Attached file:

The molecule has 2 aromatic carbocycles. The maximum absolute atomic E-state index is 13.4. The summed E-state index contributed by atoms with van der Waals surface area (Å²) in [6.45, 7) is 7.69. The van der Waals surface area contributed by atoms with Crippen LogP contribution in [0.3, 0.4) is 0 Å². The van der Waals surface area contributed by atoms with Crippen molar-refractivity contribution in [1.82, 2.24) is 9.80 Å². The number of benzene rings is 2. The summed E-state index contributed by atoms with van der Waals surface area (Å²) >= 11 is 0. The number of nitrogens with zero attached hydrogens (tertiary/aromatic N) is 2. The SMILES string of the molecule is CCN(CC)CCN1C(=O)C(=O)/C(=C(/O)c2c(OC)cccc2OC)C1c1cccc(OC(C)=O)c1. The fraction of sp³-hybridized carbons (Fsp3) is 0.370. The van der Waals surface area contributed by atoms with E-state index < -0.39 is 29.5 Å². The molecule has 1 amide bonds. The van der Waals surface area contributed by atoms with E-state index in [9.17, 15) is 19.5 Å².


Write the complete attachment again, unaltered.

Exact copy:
The molecule has 2 aromatic carbocycles. The maximum absolute atomic E-state index is 13.4. The summed E-state index contributed by atoms with van der Waals surface area (Å²) in [6.45, 7) is 7.69. The van der Waals surface area contributed by atoms with Crippen LogP contribution in [0.3, 0.4) is 0 Å². The van der Waals surface area contributed by atoms with Crippen molar-refractivity contribution in [1.82, 2.24) is 9.80 Å². The number of benzene rings is 2. The summed E-state index contributed by atoms with van der Waals surface area (Å²) >= 11 is 0. The number of nitrogens with zero attached hydrogens (tertiary/aromatic N) is 2. The SMILES string of the molecule is CCN(CC)CCN1C(=O)C(=O)/C(=C(/O)c2c(OC)cccc2OC)C1c1cccc(OC(C)=O)c1. The fraction of sp³-hybridized carbons (Fsp3) is 0.370. The van der Waals surface area contributed by atoms with E-state index < -0.39 is 29.5 Å². The molecule has 1 amide bonds. The van der Waals surface area contributed by atoms with E-state index in [9.17, 15) is 19.5 Å².